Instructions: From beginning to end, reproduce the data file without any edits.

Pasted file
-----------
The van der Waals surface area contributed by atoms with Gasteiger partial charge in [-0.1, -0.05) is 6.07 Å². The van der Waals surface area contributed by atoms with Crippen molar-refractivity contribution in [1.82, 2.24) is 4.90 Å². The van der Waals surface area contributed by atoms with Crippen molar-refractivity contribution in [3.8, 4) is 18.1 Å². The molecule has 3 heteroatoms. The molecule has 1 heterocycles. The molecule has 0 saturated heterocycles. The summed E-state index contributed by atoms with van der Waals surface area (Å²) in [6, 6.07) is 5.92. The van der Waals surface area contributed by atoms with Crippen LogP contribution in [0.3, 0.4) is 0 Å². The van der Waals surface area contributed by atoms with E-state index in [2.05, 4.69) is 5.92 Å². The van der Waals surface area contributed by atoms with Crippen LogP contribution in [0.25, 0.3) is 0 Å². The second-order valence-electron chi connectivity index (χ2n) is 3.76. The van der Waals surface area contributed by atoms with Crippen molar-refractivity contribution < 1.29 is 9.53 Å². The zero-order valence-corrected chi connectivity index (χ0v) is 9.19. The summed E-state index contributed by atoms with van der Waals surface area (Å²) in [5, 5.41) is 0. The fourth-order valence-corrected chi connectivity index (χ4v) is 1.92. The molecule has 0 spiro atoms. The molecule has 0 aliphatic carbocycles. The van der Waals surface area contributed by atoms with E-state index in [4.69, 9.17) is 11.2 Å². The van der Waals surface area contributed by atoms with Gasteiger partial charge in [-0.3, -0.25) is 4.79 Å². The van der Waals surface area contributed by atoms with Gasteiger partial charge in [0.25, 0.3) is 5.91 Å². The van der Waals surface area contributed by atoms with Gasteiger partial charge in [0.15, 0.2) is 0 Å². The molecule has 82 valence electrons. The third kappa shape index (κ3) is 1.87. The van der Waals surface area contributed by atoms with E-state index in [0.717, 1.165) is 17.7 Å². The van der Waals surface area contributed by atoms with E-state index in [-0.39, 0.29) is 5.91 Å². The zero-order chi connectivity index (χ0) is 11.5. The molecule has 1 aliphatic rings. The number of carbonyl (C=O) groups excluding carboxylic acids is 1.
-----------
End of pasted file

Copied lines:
The van der Waals surface area contributed by atoms with Gasteiger partial charge in [-0.1, -0.05) is 6.07 Å². The van der Waals surface area contributed by atoms with Crippen molar-refractivity contribution in [1.82, 2.24) is 4.90 Å². The van der Waals surface area contributed by atoms with Crippen molar-refractivity contribution in [3.8, 4) is 18.1 Å². The molecule has 3 heteroatoms. The molecule has 1 heterocycles. The molecule has 0 saturated heterocycles. The summed E-state index contributed by atoms with van der Waals surface area (Å²) in [6, 6.07) is 5.92. The van der Waals surface area contributed by atoms with Crippen LogP contribution in [0.3, 0.4) is 0 Å². The van der Waals surface area contributed by atoms with E-state index in [2.05, 4.69) is 5.92 Å². The van der Waals surface area contributed by atoms with Crippen LogP contribution in [0.25, 0.3) is 0 Å². The second-order valence-electron chi connectivity index (χ2n) is 3.76. The van der Waals surface area contributed by atoms with Crippen molar-refractivity contribution < 1.29 is 9.53 Å². The zero-order valence-corrected chi connectivity index (χ0v) is 9.19. The summed E-state index contributed by atoms with van der Waals surface area (Å²) in [5, 5.41) is 0. The fourth-order valence-corrected chi connectivity index (χ4v) is 1.92. The molecule has 0 spiro atoms. The molecule has 0 aliphatic carbocycles. The van der Waals surface area contributed by atoms with E-state index in [4.69, 9.17) is 11.2 Å². The van der Waals surface area contributed by atoms with Gasteiger partial charge in [-0.3, -0.25) is 4.79 Å². The van der Waals surface area contributed by atoms with Gasteiger partial charge in [0.25, 0.3) is 5.91 Å². The van der Waals surface area contributed by atoms with Gasteiger partial charge in [0.15, 0.2) is 0 Å². The molecule has 82 valence electrons. The third kappa shape index (κ3) is 1.87. The van der Waals surface area contributed by atoms with E-state index in [0.717, 1.165) is 17.7 Å². The van der Waals surface area contributed by atoms with E-state index in [-0.39, 0.29) is 5.91 Å². The zero-order chi connectivity index (χ0) is 11.5. The molecule has 1 aliphatic rings. The number of carbonyl (C=O) groups excluding carboxylic acids is 1.